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Open Access Highly Accessed Research article

Niche-dependent development of functional neuronal networks from embryonic stem cell-derived neural populations

Sebastian Illes, Stephan Theiss, Hans-Peter Hartung, Mario Siebler and Marcel Dihné*

Author affiliations

Department of Neurology, Heinrich-Heine University, Moorenstr. 5, 40225 Düsseldorf, Germany

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Citation and License

BMC Neuroscience 2009, 10:93  doi:10.1186/1471-2202-10-93

Published: 6 August 2009

Abstract

Background

The present work was performed to investigate the ability of two different embryonic stem (ES) cell-derived neural precursor populations to generate functional neuronal networks in vitro. The first ES cell-derived neural precursor population was cultivated as free-floating neural aggregates which are known to form a developmental niche comprising different types of neural cells, including neural precursor cells (NPCs), progenitor cells and even further matured cells. This niche provides by itself a variety of different growth factors and extracellular matrix proteins that influence the proliferation and differentiation of neural precursor and progenitor cells. The second population was cultivated adherently in monolayer cultures to control most stringently the extracellular environment. This population comprises highly homogeneous NPCs which are supposed to represent an attractive way to provide well-defined neuronal progeny. However, the ability of these different ES cell-derived immature neural cell populations to generate functional neuronal networks has not been assessed so far.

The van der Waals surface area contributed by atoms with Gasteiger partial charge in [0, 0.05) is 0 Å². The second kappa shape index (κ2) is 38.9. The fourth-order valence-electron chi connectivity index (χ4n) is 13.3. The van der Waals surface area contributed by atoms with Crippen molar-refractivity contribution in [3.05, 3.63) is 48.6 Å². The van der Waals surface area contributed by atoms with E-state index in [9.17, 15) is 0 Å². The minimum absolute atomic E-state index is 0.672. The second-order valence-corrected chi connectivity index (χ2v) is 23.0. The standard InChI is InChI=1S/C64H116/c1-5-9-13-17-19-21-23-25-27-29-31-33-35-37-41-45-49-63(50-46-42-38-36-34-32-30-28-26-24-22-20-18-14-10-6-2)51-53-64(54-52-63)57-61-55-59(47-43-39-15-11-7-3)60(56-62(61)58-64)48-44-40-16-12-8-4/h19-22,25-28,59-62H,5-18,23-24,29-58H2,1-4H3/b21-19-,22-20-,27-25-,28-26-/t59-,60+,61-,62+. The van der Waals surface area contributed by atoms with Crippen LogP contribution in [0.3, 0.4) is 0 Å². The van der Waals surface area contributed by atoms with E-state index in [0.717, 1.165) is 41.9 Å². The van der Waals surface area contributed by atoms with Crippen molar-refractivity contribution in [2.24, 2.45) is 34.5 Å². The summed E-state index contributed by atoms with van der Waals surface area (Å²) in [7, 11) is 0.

Results

While both precursor populations were shown to differentiate into sufficient quantities of mature NeuN+ neurons that also express GABA or vesicular-glutamate-transporter-2 (vGlut2), only aggregate-derived neuronal populations exhibited a synchronously oscillating network activity 2-4 weeks after initiating the differentiation as detected by the microelectrode array technology. Neurons derived from homogeneous NPCs within monolayer cultures did merely show uncorrelated spiking activity even when differentiated for up to 12 weeks. We demonstrated that these neurons exhibited sparsely ramified neurites and an embryonic vGlut2 distribution suggesting an inhibited terminal neuronal maturation. In comparison, neurons derived from heterogeneous populations within neural aggregates appeared as fully mature with a dense neurite network and punctuated vGlut2 expression within presynaptic vesicles. Also those NPCs that had migrated away from adherent neural aggregates maintained their ability to generate a synchronously oscillating neuronal network, even if they were separated from adherent aggregates, dissociated and re-plated.

Conclusion

These findings suggest that the complex environment within niches and aggregates of heterogeneous neural cell populations support the generation of fully mature neurons and functional neuronal networks from ES cell-derived neural cells. In contrast, homogeneous ES cell-derived NPCs within monolayer cultures exhibited an impaired functional neuronal maturation.